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Amino Acids

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Amino Acids and Health

Balanced amino acids are important to mental, emotional and physical health. Homeopathic remedies and nutrient therapies will help to rebalance amino acids for optimum health. 
Contact Us to learn more! 
Read also about Neurotransmitters.

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What Are Amino Acids?
Amino Acids in Alphabetical Order
Low Blood Sugar
Catecholamines
Endorphins
GABA
Serotonin
Videos To Watch:
Using Amino Acids to Overcome Anxiety, Panic, Worry, Negativity, Cravings & Emotional Eating

What Are Amino Acids?

  • Amino acids are the building blocks of protein. There are 22 amino acids.
  • Out of these 9 are essential which means that the body cannot make them and they must be obtained from food.
  • 11 are non- essential, meaning that the body can make them.
  • During the digestion process, whole-food proteins, like milk or meat or eggs are broken down into their elemental parts, which are amino acids.
  • The entire natural and continuing pain relief system of the human body is fueled by amino acids.

Amino Acids in Alphabetical Order
The ones in red means "essential" which means it can not be made in the body it must come from food.

  1. Alanine
  2. Arginine
  3. Asparagine
  4. Aspartic acid
  5. Cysteine
  6. Glutamic acid
  7. Glutamine
  8. Glycine
  9. Histidine
  10. Hydroxyproline
  11. Isoleucine
  12. Leucine
  1. Leucine
  2. Lysine
  3. Methionine
  4. Phenylalanine
  5. Proline
  6. Serine
  7. Threonine
  8. Tryptophan
  9. Tyrosine
  10.  Valine

Low Blood Sugar
Low blood sugar is called hypoglycemia.
A blood sugar level below 70 mg/dL is low and can harm you. You are at risk for low blood sugar if you have diabetes and are taking diabetes medications. A rise in blood amino acid concentration as the result of protein metabolism stimulates the secretion of both glucagon and insulin, so their blood sugar remains stable.

  • L-arginine is an amino acid that helps regulate low blood sugar. L-arginine improves circulation and plays a role in your cardiovascular health including blood pressure, particularly circulation in fine blood vessels. L-arginine forms the molecule, NO (nitric oxide), which signals in the relaxation and dilation of blood vessels. Many studies have confirmed that taking L-arginine can result in improved circulation and blood pressure. Dysfunction of the interior wall of blood vessels is usually first observed in the smallest blood vessels for example those found in the retina of the eye. L-arginine may therefore also be beneficial to people suffering from circulatory disorders related to diabetes. L-arginine improves insulin sensitivity.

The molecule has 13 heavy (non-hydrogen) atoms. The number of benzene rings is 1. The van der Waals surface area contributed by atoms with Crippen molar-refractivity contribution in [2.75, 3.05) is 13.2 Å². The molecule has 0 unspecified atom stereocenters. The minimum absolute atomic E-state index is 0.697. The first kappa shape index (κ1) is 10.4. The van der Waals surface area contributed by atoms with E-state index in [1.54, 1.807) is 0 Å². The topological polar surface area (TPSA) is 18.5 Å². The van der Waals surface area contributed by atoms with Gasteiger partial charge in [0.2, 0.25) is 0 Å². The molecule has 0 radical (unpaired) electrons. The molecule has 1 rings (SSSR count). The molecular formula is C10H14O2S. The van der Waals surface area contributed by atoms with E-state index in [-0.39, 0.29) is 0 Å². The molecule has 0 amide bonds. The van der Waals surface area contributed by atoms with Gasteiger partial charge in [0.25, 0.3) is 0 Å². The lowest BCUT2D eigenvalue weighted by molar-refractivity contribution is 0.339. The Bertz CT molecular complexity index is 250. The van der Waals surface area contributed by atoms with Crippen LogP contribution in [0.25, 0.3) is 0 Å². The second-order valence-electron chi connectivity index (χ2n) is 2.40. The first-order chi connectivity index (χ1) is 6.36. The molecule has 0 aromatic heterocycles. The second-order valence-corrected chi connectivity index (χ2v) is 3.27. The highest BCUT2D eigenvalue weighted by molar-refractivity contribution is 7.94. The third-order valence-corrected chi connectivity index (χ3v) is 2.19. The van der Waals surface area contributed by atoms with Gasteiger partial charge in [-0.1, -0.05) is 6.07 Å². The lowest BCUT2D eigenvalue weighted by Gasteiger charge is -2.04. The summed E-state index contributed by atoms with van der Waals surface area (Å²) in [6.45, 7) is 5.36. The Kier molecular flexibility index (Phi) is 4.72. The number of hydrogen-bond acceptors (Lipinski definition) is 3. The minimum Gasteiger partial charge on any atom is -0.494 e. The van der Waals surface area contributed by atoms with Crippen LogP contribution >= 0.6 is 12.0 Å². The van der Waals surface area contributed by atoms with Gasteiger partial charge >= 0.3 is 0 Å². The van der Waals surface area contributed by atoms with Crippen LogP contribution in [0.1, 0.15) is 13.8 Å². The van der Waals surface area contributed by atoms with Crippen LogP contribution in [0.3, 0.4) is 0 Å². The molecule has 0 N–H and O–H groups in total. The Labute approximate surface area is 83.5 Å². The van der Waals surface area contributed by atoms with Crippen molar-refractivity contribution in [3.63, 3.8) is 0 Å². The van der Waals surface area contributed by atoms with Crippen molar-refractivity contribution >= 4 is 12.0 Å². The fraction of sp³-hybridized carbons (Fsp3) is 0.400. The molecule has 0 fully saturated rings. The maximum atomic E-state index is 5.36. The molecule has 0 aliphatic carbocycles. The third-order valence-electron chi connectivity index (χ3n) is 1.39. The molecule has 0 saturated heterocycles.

• L-carnitine is an amino acid that can lead to significant improvements in glucose metabolism. It improves the utilization of sugars in the blood and reduces insulin resistance. It is important for burning fat and transporting fatty acids into the mitochondria of the cells. It regulated of blood sugar levels and supports those with diabetes naturally in the daily management of their blood sugar levels.

Low Blood Sugar - Symptoms
(Treated with Arginine, Carnitine)
Glutamine is a powerful amino acid that heals the gut. 
It is calming and when opened on to the tongue stops low blood sugar cravings.
Order Glutamine here

  • Agitated, easily upset, nervous
  • Double or blurry vision
  • Eating relieves fatigue
  • Fast or pounding heartbeat
  • Feeling uneasy, nervous, or anxious
  • Headacheds
  • Hunger, intense cravings for sweets
  • Irritable, cranky, shaky, headaches - worse if meals are missed
  • Lightheaded if meals are missed (hypoglycemia)